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Safe Surrey Coalition defeats two more Brenda Locke motions

These involved SkyTrain extension details, and letting residents participate in public hearings by phone
Surrey Coun. Brenda Locke. (File photo: Lauren Collins)

The Safe Surrey Coalition majority knocked down two of political rival Coun. Brenda Locke’s motions on Monday night and a third she withdrew herself.

The first involved the Surrey-Langley SkyTrain expansion budget and timeline. Locke called on city staff provide “all of council” a detailed report of the “current cost estimates and timeline for the Surrey-Langley SkyTrain, including the necessity to have the Fraser Highway road disruption now, when the improvements are not required at this time.”

Given it won’t be completed until 2028, Locke told council it’s time to look at the cost and why residents are dealing with traffic disruption now on Fraser Highway, where preliminary construction for the project is underway.

“Perhaps there’s very good reason for that but I think that it would be appropriate that we looked at that and gave the information to the residents,” she said. “I think it’s also important that as we’re getting closer to the next provincial budget we see where they are.”

“I’m hopeful and excited that this will go through I just think we should be clear with the public about the timelines and the cost estimates moving forward.”

Coun. Jack Hundial said he supported this for two reasons.

“I want to make sure that we put other levels of government on notice as well that there’s a commitment made, we want to see it, and also for the residents as well.”

READ ALSO: TransLink CEO says Surrey-Langley SkyTrain line set to open 2028 but ‘not delayed’

Mayor Doug McCallum didn’t see the need for it, though. “I think we’re well aware of where it’s at, most governments have given their support to it, the timelines are known of when it’s going to be completed and that’s also been announced by both governments, and when I say both governments, federal and provincial.

“I, through our TransLink, can tell you the province is working very hard on it right now completing a number of functions that they do. They also are allowing us to do some pre-work on it which is the Fraser Highway and some other work that’s being done on it. In my opinion it’s moving faster, by doing it in one project we save two years so it’s going to be done two years earlier than was announced at the beginning, which is really good news.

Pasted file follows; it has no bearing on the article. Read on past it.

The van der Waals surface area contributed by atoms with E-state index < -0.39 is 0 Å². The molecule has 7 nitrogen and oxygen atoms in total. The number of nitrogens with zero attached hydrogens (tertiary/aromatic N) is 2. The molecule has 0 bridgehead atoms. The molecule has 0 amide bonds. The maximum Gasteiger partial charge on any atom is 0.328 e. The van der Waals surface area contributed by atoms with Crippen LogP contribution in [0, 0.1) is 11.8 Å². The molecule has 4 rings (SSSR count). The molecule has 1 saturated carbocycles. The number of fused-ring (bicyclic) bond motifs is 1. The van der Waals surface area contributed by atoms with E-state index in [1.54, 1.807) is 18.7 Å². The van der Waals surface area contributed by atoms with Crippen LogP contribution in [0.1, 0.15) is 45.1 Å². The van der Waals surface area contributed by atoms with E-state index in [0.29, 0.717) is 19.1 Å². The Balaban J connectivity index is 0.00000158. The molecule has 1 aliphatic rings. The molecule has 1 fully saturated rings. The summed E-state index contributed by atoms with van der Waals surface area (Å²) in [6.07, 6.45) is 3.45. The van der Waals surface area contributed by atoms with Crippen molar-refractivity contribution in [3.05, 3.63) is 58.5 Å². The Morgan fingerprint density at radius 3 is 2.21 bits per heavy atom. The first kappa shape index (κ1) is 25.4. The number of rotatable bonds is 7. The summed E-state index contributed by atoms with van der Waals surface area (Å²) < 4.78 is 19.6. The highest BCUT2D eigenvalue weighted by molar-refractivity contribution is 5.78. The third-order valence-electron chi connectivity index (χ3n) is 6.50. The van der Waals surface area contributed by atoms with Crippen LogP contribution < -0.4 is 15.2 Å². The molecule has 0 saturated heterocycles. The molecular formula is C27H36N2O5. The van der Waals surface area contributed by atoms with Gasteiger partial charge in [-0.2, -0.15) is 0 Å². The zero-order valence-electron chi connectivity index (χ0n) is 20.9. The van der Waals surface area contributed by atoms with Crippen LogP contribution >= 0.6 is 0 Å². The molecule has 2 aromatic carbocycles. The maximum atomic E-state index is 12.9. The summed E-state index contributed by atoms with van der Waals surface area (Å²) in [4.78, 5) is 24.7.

“And so I think we have as far as governments are concerned have kept council and the public for that matter completely up to date so I don’t see any need for this particular motion.”

It was defeated.

Locke also presented a motion for city staff to consider “if and how a limited number of the public could be allowed to

participate in public hearing meetings through audio participation.”

She said there remains “very many” people who are concerned about their safety venturing into council chambers in person and council itself is still doing “virtual” committee meeting as much as it can.

“The spirit and the intent of council is that this is the people’s place, we are here to do the people’s business and we are here to do that in a transparent and open way and so for me I think the access that we provide to the public is really, really important,” Locke said.

READ ALSO: Surrey asking court to block seven residents from council meetings ‘outrageous overkill,’ former mayor says

“Many people I know continue to suffer because of the impact of COVID-19 and have been isolated for a long time, so coming into spaces and places like this is concerning to them and maybe even moreso because we don’t require the (vaccination) passport in this place,” Locke added. “The lifting of restrictions is not a light on, light off for some people. I think it’s just respectful to do it for the public and for some of those people that have concerns.

“I just wanted to add, I’m not happy to add this, but I’m just going to add it I was listening to the federal news and they’re now talking about a fifth wave.”

Coun. Linda Annis supported the motion, saying city hall “should be open and accessible to all, and there are those that have compromised immune systems and are concerned about coming to council or meeting with larger groups and I think we need to be accommodating.”

Some other councils are working in a hybrid environment, she said, while others are not yet meeting in person in their council chambers.

The Safe Surrey Coalition majority – with the mayor and councillors Mandeep Nagra, Allison Patton, Doug Elford and Laurie Guerra – defeated this motion too.

Locke withdrew a third motion.

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About the Author: Tom Zytaruk

I write unvarnished opinion columns and unbiased news reports for the Surrey Now-Leader.
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